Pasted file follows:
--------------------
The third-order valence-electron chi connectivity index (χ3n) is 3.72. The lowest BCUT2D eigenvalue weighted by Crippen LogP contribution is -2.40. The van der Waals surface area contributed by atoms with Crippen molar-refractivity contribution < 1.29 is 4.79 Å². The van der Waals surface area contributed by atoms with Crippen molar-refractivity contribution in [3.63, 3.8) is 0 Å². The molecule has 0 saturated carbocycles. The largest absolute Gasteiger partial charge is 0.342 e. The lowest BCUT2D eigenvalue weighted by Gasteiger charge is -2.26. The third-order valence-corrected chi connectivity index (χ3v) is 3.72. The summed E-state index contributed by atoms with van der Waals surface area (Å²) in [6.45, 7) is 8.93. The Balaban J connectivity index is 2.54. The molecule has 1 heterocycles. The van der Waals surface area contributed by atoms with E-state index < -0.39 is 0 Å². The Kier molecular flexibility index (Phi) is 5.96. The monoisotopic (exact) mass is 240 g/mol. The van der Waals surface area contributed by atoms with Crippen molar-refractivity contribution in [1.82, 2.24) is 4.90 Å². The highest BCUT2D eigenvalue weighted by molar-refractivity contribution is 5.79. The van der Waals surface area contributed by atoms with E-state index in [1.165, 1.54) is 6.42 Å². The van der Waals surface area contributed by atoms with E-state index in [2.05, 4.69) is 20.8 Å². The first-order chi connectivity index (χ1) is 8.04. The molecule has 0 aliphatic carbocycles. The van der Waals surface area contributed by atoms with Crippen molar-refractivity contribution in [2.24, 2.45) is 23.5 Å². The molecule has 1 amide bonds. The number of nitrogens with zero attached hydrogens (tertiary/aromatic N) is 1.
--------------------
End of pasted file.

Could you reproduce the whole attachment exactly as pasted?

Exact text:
The third-order valence-electron chi connectivity index (χ3n) is 3.72. The lowest BCUT2D eigenvalue weighted by Crippen LogP contribution is -2.40. The van der Waals surface area contributed by atoms with Crippen molar-refractivity contribution < 1.29 is 4.79 Å². The van der Waals surface area contributed by atoms with Crippen molar-refractivity contribution in [3.63, 3.8) is 0 Å². The molecule has 0 saturated carbocycles. The largest absolute Gasteiger partial charge is 0.342 e. The lowest BCUT2D eigenvalue weighted by Gasteiger charge is -2.26. The third-order valence-corrected chi connectivity index (χ3v) is 3.72. The summed E-state index contributed by atoms with van der Waals surface area (Å²) in [6.45, 7) is 8.93. The Balaban J connectivity index is 2.54. The molecule has 1 heterocycles. The van der Waals surface area contributed by atoms with E-state index < -0.39 is 0 Å². The Kier molecular flexibility index (Phi) is 5.96. The monoisotopic (exact) mass is 240 g/mol. The van der Waals surface area contributed by atoms with Crippen molar-refractivity contribution in [1.82, 2.24) is 4.90 Å². The highest BCUT2D eigenvalue weighted by molar-refractivity contribution is 5.79. The van der Waals surface area contributed by atoms with E-state index in [1.165, 1.54) is 6.42 Å². The van der Waals surface area contributed by atoms with E-state index in [2.05, 4.69) is 20.8 Å². The first-order chi connectivity index (χ1) is 8.04. The molecule has 0 aliphatic carbocycles. The van der Waals surface area contributed by atoms with Crippen molar-refractivity contribution in [2.24, 2.45) is 23.5 Å². The molecule has 1 amide bonds. The number of nitrogens with zero attached hydrogens (tertiary/aromatic N) is 1.